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Long-term in-vivo recording performance of flexible penetrating microelectrode arrays

Long-term in-vivo recording performance of flexible penetrating microelectrode arrays
Jang, Jae-WonKang, Yoo NaSeo, Hee WonKim, BoilChoe, Han KyoungPark, Sang HyunLee, Maan-GeeKim, Sohee
Issued Date
Journal of Neural Engineering, v.18, no.6, pp.066018
Author Keywords
flexible penetrating microelectrode array (FPMA)neural interfacelong-term recordingsignal-to-noise ratio (SNR)
Objective. Neural interfaces are an essential tool to enable the human body to directly communicate with machines such as computers or prosthetic robotic arms. Since invasive electrodes can be located closer to target neurons, they have advantages such as precision in stimulation and high signal-To-noise ratio (SNR) in recording, while they often exhibit unstable performance in long-Term in-vivo implantation because of the tissue damage caused by the electrodes insertion. In the present study, we investigated the electrical functionality of flexible penetrating microelectrode arrays (FPMAs) up to 3 months in in-vivo conditions. Approach. The in-vivo experiment was performed by implanting FPMAs in five rats. The in-vivo impedance as well as the action potential (AP) amplitude and SNR were analyzed over weeks. Additionally, APs were tracked over time to investigate the possibility of single neuron recording. Main results. It was observed that the FPMAs exhibited dramatic increases in impedance for the first 4 weeks after implantation, accompanied by decreases in AP amplitude. However, the increase/decrease in AP amplitude was always accompanied by the increase/decrease in background noise, resulting in quite consistently maintained SNRs. After 4 weeks of implantation, we observed two distinctive issues regarding long-Term implantation, each caused by chronic tissue responses or by the delamination of insulation layer. The results demonstrate that the FPMAs successfully recorded neuronal signals up to 12 weeks, with very stably maintained SNRs, reduced by only 16.1% on average compared to the first recordings, although biological tissue reactions or physical degradation of the FPMA were present. Significance. The fabricated FPMAs successfully recorded intracortical signals for 3 months. The SNR was maintained up to 3 months and the chronic function of FPMA was comparable with other silicon based implantable electrodes. © 2021 Institute of Physics Publishing. All rights reserved.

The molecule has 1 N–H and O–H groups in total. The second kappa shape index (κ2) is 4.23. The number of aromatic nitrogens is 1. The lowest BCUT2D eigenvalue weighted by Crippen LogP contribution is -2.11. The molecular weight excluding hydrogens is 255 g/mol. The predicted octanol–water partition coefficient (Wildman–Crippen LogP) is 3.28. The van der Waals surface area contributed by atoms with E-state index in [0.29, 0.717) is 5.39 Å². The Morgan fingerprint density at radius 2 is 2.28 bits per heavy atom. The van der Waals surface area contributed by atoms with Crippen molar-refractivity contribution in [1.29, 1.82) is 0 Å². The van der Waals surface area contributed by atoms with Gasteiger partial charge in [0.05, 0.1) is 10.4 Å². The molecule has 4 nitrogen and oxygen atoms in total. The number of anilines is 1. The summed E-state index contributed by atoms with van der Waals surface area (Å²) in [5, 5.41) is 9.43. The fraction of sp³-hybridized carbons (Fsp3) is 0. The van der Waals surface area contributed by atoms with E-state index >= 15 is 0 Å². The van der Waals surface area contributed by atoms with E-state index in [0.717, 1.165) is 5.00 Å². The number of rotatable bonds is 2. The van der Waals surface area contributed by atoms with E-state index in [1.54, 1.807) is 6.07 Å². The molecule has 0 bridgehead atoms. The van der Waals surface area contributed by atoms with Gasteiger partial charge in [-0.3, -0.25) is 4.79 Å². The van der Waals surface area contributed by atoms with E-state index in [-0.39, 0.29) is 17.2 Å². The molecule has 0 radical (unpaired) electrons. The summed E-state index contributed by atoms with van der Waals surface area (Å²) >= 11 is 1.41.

IOP Publishing
Related Researcher
  • 최한경 Choe, Han Kyoung 뇌과학과
  • Research Interests Modulation of neural circuit; Circadian regulation of behavior and perception; Neurotechnology
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Appears in Collections:
Department of Brain Sciences Laboratory of Animal Behavior and Circadian rhythm 1. Journal Articles
Department of Robotics and Mechatronics Engineering Neural Interfaces & MicroSystems Lab 1. Journal Articles
Department of Robotics and Mechatronics Engineering Medical Image & Signal Processing Lab 1. Journal Articles


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